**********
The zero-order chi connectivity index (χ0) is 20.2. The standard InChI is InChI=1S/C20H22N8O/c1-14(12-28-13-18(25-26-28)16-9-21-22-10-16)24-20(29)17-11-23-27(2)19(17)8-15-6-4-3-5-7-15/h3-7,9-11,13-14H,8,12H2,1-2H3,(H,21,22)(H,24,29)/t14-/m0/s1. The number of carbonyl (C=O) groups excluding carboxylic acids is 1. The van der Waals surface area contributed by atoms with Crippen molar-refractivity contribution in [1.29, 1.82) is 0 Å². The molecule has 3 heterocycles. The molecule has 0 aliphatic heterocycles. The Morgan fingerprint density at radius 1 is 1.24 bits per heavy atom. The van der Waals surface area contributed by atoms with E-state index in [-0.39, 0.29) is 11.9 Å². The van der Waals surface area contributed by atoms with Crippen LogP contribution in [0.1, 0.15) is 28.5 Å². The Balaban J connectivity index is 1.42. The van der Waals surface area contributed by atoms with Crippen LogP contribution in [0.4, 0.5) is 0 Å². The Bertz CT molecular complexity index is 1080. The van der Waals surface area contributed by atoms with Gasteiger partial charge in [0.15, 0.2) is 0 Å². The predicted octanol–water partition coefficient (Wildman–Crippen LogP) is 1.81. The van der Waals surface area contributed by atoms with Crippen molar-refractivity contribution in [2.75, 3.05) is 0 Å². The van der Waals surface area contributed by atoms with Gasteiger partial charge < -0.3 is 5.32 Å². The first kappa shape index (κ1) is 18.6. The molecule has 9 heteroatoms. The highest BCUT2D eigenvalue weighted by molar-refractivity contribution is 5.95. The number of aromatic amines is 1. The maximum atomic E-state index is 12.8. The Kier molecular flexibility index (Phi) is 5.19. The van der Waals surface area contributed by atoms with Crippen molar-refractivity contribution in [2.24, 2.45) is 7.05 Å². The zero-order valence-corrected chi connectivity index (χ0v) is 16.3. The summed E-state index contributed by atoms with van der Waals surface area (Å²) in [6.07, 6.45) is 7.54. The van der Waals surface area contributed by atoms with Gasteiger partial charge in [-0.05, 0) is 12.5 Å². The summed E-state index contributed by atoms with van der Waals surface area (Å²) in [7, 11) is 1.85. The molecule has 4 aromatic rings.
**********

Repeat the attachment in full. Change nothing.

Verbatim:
The zero-order chi connectivity index (χ0) is 20.2. The standard InChI is InChI=1S/C20H22N8O/c1-14(12-28-13-18(25-26-28)16-9-21-22-10-16)24-20(29)17-11-23-27(2)19(17)8-15-6-4-3-5-7-15/h3-7,9-11,13-14H,8,12H2,1-2H3,(H,21,22)(H,24,29)/t14-/m0/s1. The number of carbonyl (C=O) groups excluding carboxylic acids is 1. The van der Waals surface area contributed by atoms with Crippen molar-refractivity contribution in [1.29, 1.82) is 0 Å². The molecule has 3 heterocycles. The molecule has 0 aliphatic heterocycles. The Morgan fingerprint density at radius 1 is 1.24 bits per heavy atom. The van der Waals surface area contributed by atoms with E-state index in [-0.39, 0.29) is 11.9 Å². The van der Waals surface area contributed by atoms with Crippen LogP contribution in [0.1, 0.15) is 28.5 Å². The Balaban J connectivity index is 1.42. The van der Waals surface area contributed by atoms with Crippen LogP contribution in [0.4, 0.5) is 0 Å². The Bertz CT molecular complexity index is 1080. The van der Waals surface area contributed by atoms with Gasteiger partial charge in [0.15, 0.2) is 0 Å². The predicted octanol–water partition coefficient (Wildman–Crippen LogP) is 1.81. The van der Waals surface area contributed by atoms with Crippen molar-refractivity contribution in [2.75, 3.05) is 0 Å². The van der Waals surface area contributed by atoms with Gasteiger partial charge < -0.3 is 5.32 Å². The first kappa shape index (κ1) is 18.6. The molecule has 9 heteroatoms. The highest BCUT2D eigenvalue weighted by molar-refractivity contribution is 5.95. The number of aromatic amines is 1. The maximum atomic E-state index is 12.8. The Kier molecular flexibility index (Phi) is 5.19. The van der Waals surface area contributed by atoms with Crippen molar-refractivity contribution in [2.24, 2.45) is 7.05 Å². The zero-order valence-corrected chi connectivity index (χ0v) is 16.3. The summed E-state index contributed by atoms with van der Waals surface area (Å²) in [6.07, 6.45) is 7.54. The van der Waals surface area contributed by atoms with Gasteiger partial charge in [-0.05, 0) is 12.5 Å². The summed E-state index contributed by atoms with van der Waals surface area (Å²) in [7, 11) is 1.85. The molecule has 4 aromatic rings.